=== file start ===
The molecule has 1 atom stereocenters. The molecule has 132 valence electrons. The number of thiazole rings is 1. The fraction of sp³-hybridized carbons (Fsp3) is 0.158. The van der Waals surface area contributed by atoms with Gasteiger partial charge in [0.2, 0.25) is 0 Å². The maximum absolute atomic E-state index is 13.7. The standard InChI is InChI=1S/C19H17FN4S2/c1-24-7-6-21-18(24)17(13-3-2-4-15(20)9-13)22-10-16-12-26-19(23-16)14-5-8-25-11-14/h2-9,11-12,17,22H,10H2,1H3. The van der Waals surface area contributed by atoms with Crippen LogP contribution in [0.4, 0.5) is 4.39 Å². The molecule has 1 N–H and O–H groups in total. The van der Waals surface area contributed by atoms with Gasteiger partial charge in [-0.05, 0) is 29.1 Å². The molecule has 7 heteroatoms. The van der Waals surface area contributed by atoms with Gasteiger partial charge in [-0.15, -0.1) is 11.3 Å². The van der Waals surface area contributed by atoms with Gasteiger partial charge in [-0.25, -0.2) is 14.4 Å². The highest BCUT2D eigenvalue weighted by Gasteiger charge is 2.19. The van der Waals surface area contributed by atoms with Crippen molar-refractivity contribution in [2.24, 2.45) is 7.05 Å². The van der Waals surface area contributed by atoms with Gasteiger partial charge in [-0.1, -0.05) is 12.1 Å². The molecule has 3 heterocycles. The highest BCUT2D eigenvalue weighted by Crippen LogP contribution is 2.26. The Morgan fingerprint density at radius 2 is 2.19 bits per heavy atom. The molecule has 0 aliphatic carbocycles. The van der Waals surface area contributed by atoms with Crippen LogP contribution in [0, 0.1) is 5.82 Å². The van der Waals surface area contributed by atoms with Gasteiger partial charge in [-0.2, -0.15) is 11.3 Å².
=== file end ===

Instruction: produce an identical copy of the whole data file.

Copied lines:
The molecule has 1 atom stereocenters. The molecule has 132 valence electrons. The number of thiazole rings is 1. The fraction of sp³-hybridized carbons (Fsp3) is 0.158. The van der Waals surface area contributed by atoms with Gasteiger partial charge in [0.2, 0.25) is 0 Å². The maximum absolute atomic E-state index is 13.7. The standard InChI is InChI=1S/C19H17FN4S2/c1-24-7-6-21-18(24)17(13-3-2-4-15(20)9-13)22-10-16-12-26-19(23-16)14-5-8-25-11-14/h2-9,11-12,17,22H,10H2,1H3. The van der Waals surface area contributed by atoms with Crippen LogP contribution in [0.4, 0.5) is 4.39 Å². The molecule has 1 N–H and O–H groups in total. The van der Waals surface area contributed by atoms with Gasteiger partial charge in [-0.05, 0) is 29.1 Å². The molecule has 7 heteroatoms. The van der Waals surface area contributed by atoms with Gasteiger partial charge in [-0.15, -0.1) is 11.3 Å². The van der Waals surface area contributed by atoms with Gasteiger partial charge in [-0.25, -0.2) is 14.4 Å². The highest BCUT2D eigenvalue weighted by Gasteiger charge is 2.19. The van der Waals surface area contributed by atoms with Crippen molar-refractivity contribution in [2.24, 2.45) is 7.05 Å². The van der Waals surface area contributed by atoms with Gasteiger partial charge in [-0.1, -0.05) is 12.1 Å². The molecule has 3 heterocycles. The highest BCUT2D eigenvalue weighted by Crippen LogP contribution is 2.26. The Morgan fingerprint density at radius 2 is 2.19 bits per heavy atom. The molecule has 0 aliphatic carbocycles. The van der Waals surface area contributed by atoms with Crippen LogP contribution in [0, 0.1) is 5.82 Å². The van der Waals surface area contributed by atoms with Gasteiger partial charge in [-0.2, -0.15) is 11.3 Å².